The process of divorce: the petition

The first point is that in order to deal with the finances you need to actually sort out the divorce itself.  The divorce itself is often referred to by lawyers as “the main suit”.  For the court to make orders in relation to the house or in relation to maintenance, the main suit needs to be dealt with. 

This is because the Matrimonial Causes Act 1973 section 23 states that the court can only make orders about property etc. “on granting a decree…or at any time thereafter”.

The basic process is that someone has to petition for divorce.

A court will not consider a petition if the parties have not been married for at least a year.  That comes from The Matrimonial Causes Act 1973 section 3. 

The other party is then meant to acknowledge service of the petition.  They are supposed to indicate whether they intend to defend the petition or not.  If the other party says they do not intend to defend the petition the court can consider the petition and decide whether to grant a decree.  If the court grants a decree it will be a “decree nisi”.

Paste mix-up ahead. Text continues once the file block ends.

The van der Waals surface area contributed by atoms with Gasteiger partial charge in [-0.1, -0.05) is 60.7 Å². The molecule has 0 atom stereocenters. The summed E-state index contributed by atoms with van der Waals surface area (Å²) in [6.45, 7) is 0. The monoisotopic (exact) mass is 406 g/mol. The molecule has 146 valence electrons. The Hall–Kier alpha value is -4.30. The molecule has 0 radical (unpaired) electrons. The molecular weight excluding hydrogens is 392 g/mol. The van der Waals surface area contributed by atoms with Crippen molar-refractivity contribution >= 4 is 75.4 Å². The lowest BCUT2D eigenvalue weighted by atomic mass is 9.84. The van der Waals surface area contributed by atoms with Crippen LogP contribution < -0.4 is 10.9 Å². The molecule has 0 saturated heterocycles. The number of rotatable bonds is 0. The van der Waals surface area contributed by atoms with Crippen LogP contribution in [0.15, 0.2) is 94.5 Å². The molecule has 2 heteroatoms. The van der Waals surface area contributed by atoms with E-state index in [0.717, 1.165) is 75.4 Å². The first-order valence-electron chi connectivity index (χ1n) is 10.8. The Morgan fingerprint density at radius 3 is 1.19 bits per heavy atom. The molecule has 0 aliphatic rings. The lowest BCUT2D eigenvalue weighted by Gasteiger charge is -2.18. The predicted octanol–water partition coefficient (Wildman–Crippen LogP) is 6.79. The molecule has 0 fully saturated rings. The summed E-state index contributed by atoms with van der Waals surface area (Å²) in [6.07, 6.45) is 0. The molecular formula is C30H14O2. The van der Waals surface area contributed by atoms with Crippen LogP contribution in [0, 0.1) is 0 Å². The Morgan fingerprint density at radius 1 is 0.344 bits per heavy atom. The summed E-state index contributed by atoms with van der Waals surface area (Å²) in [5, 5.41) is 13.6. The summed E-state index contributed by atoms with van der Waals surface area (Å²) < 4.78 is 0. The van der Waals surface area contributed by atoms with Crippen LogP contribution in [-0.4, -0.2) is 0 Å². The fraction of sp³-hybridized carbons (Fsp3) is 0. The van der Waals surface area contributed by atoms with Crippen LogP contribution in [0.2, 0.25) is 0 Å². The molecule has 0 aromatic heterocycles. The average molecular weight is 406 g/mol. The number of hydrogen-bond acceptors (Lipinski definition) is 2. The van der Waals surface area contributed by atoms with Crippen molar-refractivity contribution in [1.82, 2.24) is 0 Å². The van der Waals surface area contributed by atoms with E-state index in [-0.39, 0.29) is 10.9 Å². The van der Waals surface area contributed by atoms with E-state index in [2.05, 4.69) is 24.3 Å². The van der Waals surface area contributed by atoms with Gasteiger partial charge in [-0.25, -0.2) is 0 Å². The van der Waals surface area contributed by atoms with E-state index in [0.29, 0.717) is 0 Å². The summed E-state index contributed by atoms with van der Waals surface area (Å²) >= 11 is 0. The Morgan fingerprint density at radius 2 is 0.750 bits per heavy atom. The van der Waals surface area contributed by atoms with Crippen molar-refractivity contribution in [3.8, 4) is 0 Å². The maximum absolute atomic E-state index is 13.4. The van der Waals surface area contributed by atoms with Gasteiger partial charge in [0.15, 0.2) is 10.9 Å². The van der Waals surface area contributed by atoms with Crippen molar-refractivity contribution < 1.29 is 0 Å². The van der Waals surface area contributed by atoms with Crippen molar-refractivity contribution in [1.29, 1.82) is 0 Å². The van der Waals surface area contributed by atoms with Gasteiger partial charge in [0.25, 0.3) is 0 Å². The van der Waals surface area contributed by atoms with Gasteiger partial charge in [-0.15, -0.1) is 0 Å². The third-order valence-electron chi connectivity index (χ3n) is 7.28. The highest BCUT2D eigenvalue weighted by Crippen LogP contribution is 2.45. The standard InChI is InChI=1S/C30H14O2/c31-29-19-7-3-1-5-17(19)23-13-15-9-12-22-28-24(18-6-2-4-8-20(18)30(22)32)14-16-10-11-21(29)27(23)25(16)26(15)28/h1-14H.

After a decree nisi has been granted and a certain amount of time has gone by the parties can apply for a “decree absolute”.  That will bring the marriage to an end.

In many cases the financial parts of the divorce are dealt with before the decree has actually been made absolute.  Solicitors will usually not apply for a decree absolute before the finances are dealt with for the following reason.  If one of the parties has a pension which has death benefits for a spouse, if the decree is made absolute and then the party with the pension dies, then the other party will no longer be a spouse and therefore may not get the death benefits.

Very often the parties will agree between themselves not to apply for decree absolute for these sorts of reasons.  If on the other hand one party does want to go ahead and apply before the finances are dealt with it is not easy to stop this: See the case of Re G (Decree Absolute: Prejudice) [2003] 1 FLR 870.

Divorce petitions can be found online via government websites:

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